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Chickpea-plantain stir fry (Chana-kele upkari)

Upkari is a Konkani stir fry. We make stir fry of many vegetables as well as beans. This is an ideal example of the mixture of both. Somehow the black chickpea – plantain combination is very popular among Konkanis. Another combination of these two is chana ghashi. We also make similar stir fry with only chickpeas or only plantains.

This recipe was sent to me by Gowri. I have tasted this dish many times but I had forgotten completely about it. When Gowri sent the recipe, I tried it again and it brought back many memories.

2 cups black chickpeas(kala chana)
1 raw plantain(kele)
1 tbl spn grated coconut(fresh or frozen)
3-4 green chilies
1-2 red chilies
A pinch of asafoetida
5-6 curry leaves
1/2 tea spn mustard seeds
1 tea spn oil

Soak kala chana overnight. Pressure cook them for 2-3 whistles(or till they are cooked completely).
Peel plantain and cut them into bite size pieces. Keep the pieces in water (to stop blackening of plantain).
Heat oil and add mustard seeds. When they start popping, add curry leaves, asafoetida, red and green chilies. Fry for sometime and add banana pieces(discard the water used to soak plantains). Sprinkle some water if required. When they are almost cooked, add cooked chana and salt. Cook for 4-5 minutes. Add coconut and cook for 2-3 minutes.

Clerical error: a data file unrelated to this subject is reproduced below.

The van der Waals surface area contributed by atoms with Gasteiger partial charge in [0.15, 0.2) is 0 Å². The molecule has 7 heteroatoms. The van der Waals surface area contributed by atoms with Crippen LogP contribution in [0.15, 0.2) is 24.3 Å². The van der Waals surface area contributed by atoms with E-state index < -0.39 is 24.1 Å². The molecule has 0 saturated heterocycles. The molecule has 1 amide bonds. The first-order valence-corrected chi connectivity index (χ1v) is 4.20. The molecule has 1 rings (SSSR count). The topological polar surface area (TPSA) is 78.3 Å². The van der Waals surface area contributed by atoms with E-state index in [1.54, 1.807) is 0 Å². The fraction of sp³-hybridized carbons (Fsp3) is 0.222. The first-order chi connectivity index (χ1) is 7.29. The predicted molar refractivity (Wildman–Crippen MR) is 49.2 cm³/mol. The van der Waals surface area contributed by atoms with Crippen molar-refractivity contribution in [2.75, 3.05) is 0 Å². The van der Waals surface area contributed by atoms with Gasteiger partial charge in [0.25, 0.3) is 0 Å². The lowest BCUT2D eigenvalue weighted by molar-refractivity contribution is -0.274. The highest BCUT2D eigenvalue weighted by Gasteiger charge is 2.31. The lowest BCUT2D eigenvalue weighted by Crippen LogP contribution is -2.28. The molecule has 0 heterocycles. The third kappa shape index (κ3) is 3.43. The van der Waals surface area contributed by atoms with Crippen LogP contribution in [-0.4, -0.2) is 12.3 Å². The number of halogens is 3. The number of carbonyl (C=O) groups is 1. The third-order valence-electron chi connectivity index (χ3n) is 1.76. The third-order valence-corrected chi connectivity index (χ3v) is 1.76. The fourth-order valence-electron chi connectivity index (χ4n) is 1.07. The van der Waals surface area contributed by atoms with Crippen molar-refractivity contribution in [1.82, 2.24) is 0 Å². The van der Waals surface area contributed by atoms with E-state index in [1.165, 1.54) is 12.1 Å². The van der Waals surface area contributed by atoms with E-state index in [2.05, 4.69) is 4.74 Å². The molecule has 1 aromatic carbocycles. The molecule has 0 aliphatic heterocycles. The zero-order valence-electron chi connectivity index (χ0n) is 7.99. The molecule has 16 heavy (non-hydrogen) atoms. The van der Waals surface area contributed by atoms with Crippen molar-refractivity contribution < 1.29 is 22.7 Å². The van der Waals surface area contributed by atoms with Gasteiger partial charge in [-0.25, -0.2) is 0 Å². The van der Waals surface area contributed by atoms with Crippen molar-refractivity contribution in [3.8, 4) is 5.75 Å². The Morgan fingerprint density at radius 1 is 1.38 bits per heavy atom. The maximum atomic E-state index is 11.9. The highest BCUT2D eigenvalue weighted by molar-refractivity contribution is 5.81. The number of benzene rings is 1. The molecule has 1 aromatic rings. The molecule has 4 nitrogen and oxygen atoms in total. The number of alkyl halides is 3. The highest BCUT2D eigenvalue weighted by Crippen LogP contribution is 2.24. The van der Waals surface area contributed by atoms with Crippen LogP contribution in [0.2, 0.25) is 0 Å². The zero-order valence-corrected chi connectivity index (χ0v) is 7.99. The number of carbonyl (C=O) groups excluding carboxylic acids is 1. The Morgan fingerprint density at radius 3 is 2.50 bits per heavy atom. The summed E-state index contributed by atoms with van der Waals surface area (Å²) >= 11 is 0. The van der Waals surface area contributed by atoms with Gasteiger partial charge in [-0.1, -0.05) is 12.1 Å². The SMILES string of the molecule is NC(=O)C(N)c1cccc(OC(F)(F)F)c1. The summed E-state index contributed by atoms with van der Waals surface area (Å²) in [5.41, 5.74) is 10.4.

Serves : 3-4
Preparation time : 30mins

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{ 19 comments… add one }

  • Rajasi November 16, 2006, 1:39 pm

    I had forgotten about this one. I need to try this. We also make “Saar Upkari” with chana or whole masoor. Thanks

  • Lakshmi November 16, 2006, 4:38 pm

    Yes this curry tastes really good. I have tried it out with black beans. Will use chickpeas next time.

  • lakshmi November 16, 2006, 8:51 pm

    the new look of your site is cool. so neat and clear Shilpa.

  • Manju Bansal November 16, 2006, 11:16 pm

    Hi ! It’s a new recipe for me. Thanks

  • Nayan November 17, 2006, 4:49 am

    Even I had forgotten about this upkari or usli rather. Thanks for reminding. Will make it soon. And the new look and feel of your site is great.

  • Krithika November 17, 2006, 11:27 am

    This is a nice recipe. New template looks good.

  • gowri November 17, 2006, 1:14 pm

    Oh.. Wow.. Thanks for trying and posting this recipe. The new look of your site is neat and cool.
    As always Good Luck and Keep up the good work.

  • avita November 18, 2006, 12:01 am

    Dear Shilpa,
    hats off to u for all the efforts u take to bring out the simplest of recipes in a superb manner. Although i wanted to post a comment long back i must admit i was lazy. Years back i had been to my frends place who happens to be a GSB. Her mom literally forced me to have breakfast and i was keen too, but the moment she said poha i said wrong number i just dont like poha. But she said u’ll like the combination. Being a catholic we grew up eating more of idli,dosa, mutli,baakri and so on. And now the combination it was exactly what you posted but the simple variation was sweet potato instead of curry plantains. After years u made my memories fresh. My frends mom is no more but definetly u reminded me of her and since then i have poha but only with the above combination. God Bless for all the refreshing of sweet old memories.